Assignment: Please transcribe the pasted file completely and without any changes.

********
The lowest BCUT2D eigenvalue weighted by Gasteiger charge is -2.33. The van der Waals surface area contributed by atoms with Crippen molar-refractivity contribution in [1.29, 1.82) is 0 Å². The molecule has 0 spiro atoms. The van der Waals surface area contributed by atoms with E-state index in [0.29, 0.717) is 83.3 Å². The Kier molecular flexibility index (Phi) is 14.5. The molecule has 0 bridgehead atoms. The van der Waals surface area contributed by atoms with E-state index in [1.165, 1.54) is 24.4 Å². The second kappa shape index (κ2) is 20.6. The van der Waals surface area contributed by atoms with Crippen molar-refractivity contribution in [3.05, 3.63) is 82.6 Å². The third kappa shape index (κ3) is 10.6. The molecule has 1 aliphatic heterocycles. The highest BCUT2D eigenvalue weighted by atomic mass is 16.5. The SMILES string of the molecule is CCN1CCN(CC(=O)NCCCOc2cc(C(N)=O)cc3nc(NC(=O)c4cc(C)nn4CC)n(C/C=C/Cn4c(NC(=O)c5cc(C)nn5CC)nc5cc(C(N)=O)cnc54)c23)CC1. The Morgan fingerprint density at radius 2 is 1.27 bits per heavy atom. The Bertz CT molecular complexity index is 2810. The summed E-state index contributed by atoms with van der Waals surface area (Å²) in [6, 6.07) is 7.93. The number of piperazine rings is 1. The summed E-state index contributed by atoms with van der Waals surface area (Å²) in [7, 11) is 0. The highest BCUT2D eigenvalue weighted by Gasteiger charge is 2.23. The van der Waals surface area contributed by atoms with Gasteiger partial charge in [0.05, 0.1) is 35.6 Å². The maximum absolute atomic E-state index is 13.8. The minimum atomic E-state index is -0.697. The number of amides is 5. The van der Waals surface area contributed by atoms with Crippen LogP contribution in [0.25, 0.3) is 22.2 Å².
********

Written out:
The lowest BCUT2D eigenvalue weighted by Gasteiger charge is -2.33. The van der Waals surface area contributed by atoms with Crippen molar-refractivity contribution in [1.29, 1.82) is 0 Å². The molecule has 0 spiro atoms. The van der Waals surface area contributed by atoms with E-state index in [0.29, 0.717) is 83.3 Å². The Kier molecular flexibility index (Phi) is 14.5. The molecule has 0 bridgehead atoms. The van der Waals surface area contributed by atoms with E-state index in [1.165, 1.54) is 24.4 Å². The second kappa shape index (κ2) is 20.6. The van der Waals surface area contributed by atoms with Crippen molar-refractivity contribution in [3.05, 3.63) is 82.6 Å². The third kappa shape index (κ3) is 10.6. The molecule has 1 aliphatic heterocycles. The highest BCUT2D eigenvalue weighted by atomic mass is 16.5. The SMILES string of the molecule is CCN1CCN(CC(=O)NCCCOc2cc(C(N)=O)cc3nc(NC(=O)c4cc(C)nn4CC)n(C/C=C/Cn4c(NC(=O)c5cc(C)nn5CC)nc5cc(C(N)=O)cnc54)c23)CC1. The Morgan fingerprint density at radius 2 is 1.27 bits per heavy atom. The Bertz CT molecular complexity index is 2810. The summed E-state index contributed by atoms with van der Waals surface area (Å²) in [6, 6.07) is 7.93. The number of piperazine rings is 1. The summed E-state index contributed by atoms with van der Waals surface area (Å²) in [7, 11) is 0. The highest BCUT2D eigenvalue weighted by Gasteiger charge is 2.23. The van der Waals surface area contributed by atoms with Gasteiger partial charge in [0.05, 0.1) is 35.6 Å². The maximum absolute atomic E-state index is 13.8. The minimum atomic E-state index is -0.697. The number of amides is 5. The van der Waals surface area contributed by atoms with Crippen LogP contribution in [0.25, 0.3) is 22.2 Å².